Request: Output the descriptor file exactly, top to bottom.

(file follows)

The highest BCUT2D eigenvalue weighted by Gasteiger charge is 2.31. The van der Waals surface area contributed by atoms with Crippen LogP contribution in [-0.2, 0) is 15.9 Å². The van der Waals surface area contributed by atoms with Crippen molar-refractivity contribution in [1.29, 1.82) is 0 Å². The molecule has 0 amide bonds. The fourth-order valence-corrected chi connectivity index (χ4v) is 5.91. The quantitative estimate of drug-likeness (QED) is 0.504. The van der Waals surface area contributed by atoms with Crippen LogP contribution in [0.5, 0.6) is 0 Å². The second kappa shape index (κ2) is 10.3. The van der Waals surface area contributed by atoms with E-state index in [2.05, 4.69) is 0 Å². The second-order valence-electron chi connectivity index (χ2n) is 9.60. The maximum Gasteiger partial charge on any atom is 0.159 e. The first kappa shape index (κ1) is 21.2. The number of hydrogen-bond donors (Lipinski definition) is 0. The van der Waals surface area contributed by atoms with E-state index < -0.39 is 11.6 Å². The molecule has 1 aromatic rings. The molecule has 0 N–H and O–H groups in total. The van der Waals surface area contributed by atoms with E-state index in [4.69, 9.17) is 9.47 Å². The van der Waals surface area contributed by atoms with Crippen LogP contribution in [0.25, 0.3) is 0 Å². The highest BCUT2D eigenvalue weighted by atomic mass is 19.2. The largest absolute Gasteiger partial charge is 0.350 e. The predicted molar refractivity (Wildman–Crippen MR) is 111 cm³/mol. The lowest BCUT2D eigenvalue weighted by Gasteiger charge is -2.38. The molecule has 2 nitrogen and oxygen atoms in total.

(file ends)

The highest BCUT2D eigenvalue weighted by Gasteiger charge is 2.31. The van der Waals surface area contributed by atoms with Crippen LogP contribution in [-0.2, 0) is 15.9 Å². The van der Waals surface area contributed by atoms with Crippen molar-refractivity contribution in [1.29, 1.82) is 0 Å². The molecule has 0 amide bonds. The fourth-order valence-corrected chi connectivity index (χ4v) is 5.91. The quantitative estimate of drug-likeness (QED) is 0.504. The van der Waals surface area contributed by atoms with Crippen LogP contribution in [0.5, 0.6) is 0 Å². The second kappa shape index (κ2) is 10.3. The van der Waals surface area contributed by atoms with E-state index in [2.05, 4.69) is 0 Å². The second-order valence-electron chi connectivity index (χ2n) is 9.60. The maximum Gasteiger partial charge on any atom is 0.159 e. The first kappa shape index (κ1) is 21.2. The number of hydrogen-bond donors (Lipinski definition) is 0. The van der Waals surface area contributed by atoms with E-state index < -0.39 is 11.6 Å². The molecule has 1 aromatic rings. The molecule has 0 N–H and O–H groups in total. The van der Waals surface area contributed by atoms with E-state index in [4.69, 9.17) is 9.47 Å². The van der Waals surface area contributed by atoms with Crippen LogP contribution in [0.25, 0.3) is 0 Å². The highest BCUT2D eigenvalue weighted by atomic mass is 19.2. The largest absolute Gasteiger partial charge is 0.350 e. The predicted molar refractivity (Wildman–Crippen MR) is 111 cm³/mol. The lowest BCUT2D eigenvalue weighted by Gasteiger charge is -2.38. The molecule has 2 nitrogen and oxygen atoms in total.